Many NBA teams such as Atlanta, Charlotte, Cleveland, Phoenix, Philadelphia and Washington have created a program that allows sellers who achieve sales goals to receive hands-on management training. The programs provide opportunities to be the Manager-on-Duty  for game nights, night calls, or entry level sales staff.[dropshadowbox align=”right” effect=”lifted-bottom-right” width=”250px” height=”” background_color=”#ffffff” border_width=”1″ border_color=”#dddddd” ]

Jake Reynolds
Jake Reynolds

“Every person is motivated by different incentives. The key is to understand the motives of each one and then manage  toward reaching their specific goals. For some it’s money, some it’s responsibility, and others it’s career advancement. Superstars seem to value the mentoring and career advancement more than money.  By finding what drives our sellers, we can create platforms of additional responsibility and continued learning to develop skills beyond just their current roles.” [/dropshadowbox]

These programs have three key benefits:

  1. The recognition and achievement is a tremendous motivator for goal-directed top sellers.
  2. Teams develop a management bench.
  3. The training program allows some sellers to look behind the curtain to learn sales management is not for them, but selling and making money is.

Develop more tiers of advancement

Our survey clearly shows (see last month) promotions and advancement matters.  The Orlando Magic,  Sacramento Kings, New York Mets and others created tiers within their sales departments. New employees can advance from ticket sales representative, senior ticket sales rep, account executive, and senior account executive. Each level takes on more responsibility, rewards and higher sales goals.

Set Clear Expectations

From the first interview managers need to communicate a clear vision to the candidate of what is expected of them. I love what Dr. Bill Sutton and Dr. Dick Irwin create in their Sports Sales Combines to give candidates a real life experience of selling. On an academic level, schools like Baylor, Mt. Union and other universities partner with teams on class sales projects where students gain real experience making 100’s of calls just like they will in their first inside sales job.

Have candidates meet with your top sales people. It always sounds cool to candidates to work for their favorite teams. But spending a little time with your successful salespeople (during the interview as well as after hiring) will help them truly understand what’s expected and will allow you to hire better people and alleviate turnover.

Create shorter sales contests and incentives: Make it fun!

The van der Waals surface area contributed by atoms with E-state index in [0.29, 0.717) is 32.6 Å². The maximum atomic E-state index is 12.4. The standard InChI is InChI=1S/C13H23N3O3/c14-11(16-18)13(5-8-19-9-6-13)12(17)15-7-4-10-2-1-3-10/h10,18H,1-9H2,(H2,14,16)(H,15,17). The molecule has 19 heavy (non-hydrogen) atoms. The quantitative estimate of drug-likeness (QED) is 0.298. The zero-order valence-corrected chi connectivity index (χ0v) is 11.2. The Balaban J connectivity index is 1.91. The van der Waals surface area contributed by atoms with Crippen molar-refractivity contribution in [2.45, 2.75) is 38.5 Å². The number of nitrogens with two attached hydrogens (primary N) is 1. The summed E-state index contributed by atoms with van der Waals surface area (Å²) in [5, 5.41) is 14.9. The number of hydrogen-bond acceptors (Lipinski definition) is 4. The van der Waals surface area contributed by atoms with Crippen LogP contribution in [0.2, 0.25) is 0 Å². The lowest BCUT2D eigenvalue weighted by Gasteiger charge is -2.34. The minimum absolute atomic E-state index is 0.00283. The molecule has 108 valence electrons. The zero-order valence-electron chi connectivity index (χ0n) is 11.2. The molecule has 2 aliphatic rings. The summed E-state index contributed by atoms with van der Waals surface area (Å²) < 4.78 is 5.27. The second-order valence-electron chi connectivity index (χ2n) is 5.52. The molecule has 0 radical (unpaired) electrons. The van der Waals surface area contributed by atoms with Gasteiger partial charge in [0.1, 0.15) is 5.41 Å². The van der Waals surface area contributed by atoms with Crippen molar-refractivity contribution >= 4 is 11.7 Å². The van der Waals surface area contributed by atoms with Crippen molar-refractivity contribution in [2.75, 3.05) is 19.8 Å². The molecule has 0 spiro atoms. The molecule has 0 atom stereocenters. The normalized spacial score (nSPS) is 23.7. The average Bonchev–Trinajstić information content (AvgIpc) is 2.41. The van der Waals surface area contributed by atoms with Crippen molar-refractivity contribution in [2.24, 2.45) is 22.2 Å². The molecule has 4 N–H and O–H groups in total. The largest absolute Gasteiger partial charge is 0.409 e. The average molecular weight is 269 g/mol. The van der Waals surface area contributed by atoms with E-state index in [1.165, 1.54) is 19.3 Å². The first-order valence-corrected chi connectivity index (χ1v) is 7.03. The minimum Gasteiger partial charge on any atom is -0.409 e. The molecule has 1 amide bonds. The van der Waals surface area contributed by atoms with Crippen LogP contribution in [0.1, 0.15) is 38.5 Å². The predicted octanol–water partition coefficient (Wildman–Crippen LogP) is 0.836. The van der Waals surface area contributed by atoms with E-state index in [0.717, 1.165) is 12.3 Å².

Stop setting an all or nothing bonus on the end-of-year result. Use time off as a potential prize.

The Minnesota Timberwolves set goals and incentives for five eight-game blocks. The Washington Wizards did a  fantastic weekly contest, with “minute-to-win-it” weekly competitions. How many do-nut holes can you get in your mouth?  That sets the rep’s winning prize amount.  The Columbus Blue Jackets do Tour De Columbus with a daily winner getting to wear the first place Yellow Jersey.

[dropshadowbox align=”right” effect=”curled” width=”250px” height=”” background_color=”#ffffff” border_width=”1″ border_color=”#dddddd” ]Contests should:

  1. Be visual,
  2. Have a scoreboard, and
  3. Have the prizes sales reps want–not what the managers want.[/dropshadowbox]

Embrace technology

Many managers see reps abusing internet privileges and shut down usage. This is a mistake.

Set clear, acceptable usage rates such as 30 minutes of prospecting time per day on LinkedIn or Facebook.  Going to check fantasy football 20 plus times a day is not OK. These behaviors need to be monitored, not because you’re the internet police, but because these are symptoms or signs of poor motivation and future performance. You want to coach and motivate reps to focus and enjoy their work–and the work best enjoyed is work done efficiently and effectively.

[dropshadowbox align=”left” effect=”lifted-bottom-left” width=”250px” height=”” background_color=”#ffffff” border_width=”1″ border_color=”#dddddd” ]

Tim Salier
Tim Salier

“As we continue the transition to a new generation of sellers, embracing technology has been critical for the continued development of our sales and sales leadership staff. Over the last several years, our tracking metrics, key performance indicators and sales training modules have evolved to include and actually encourage the use of new technology such as LinkedIn, texting and Facebook. The key for SS&E has been to establish clarity in terms of prospecting and activity expectations while embracing alternative outreach methods. “[/dropshadowbox]

Expecting these new age reps to make 100 calls a day is also a mistake. Include things like texts and e-mails into an overall hustle board that includes points for face-to-face meetings, number of phone calls and talk time duration. You can assign point values based on what you feel will drive the greatest number of sales.

This generation is hi-tech and hi-touch. Provide your sellers with iPads and encourage more face-to-face, in-game and event selling using technology to show seats, make impactful presentations and close more deals.

What do you think?

Doing these things to engage this new generation of sellers will help energize your team, retain your rising stars and generate more sales. I’d like to hear about your challenges and your solutions to sales management in today’s environment. You may comment below or join our S3 Report group on LinkedIn and start a discussion!

Skip to toolbar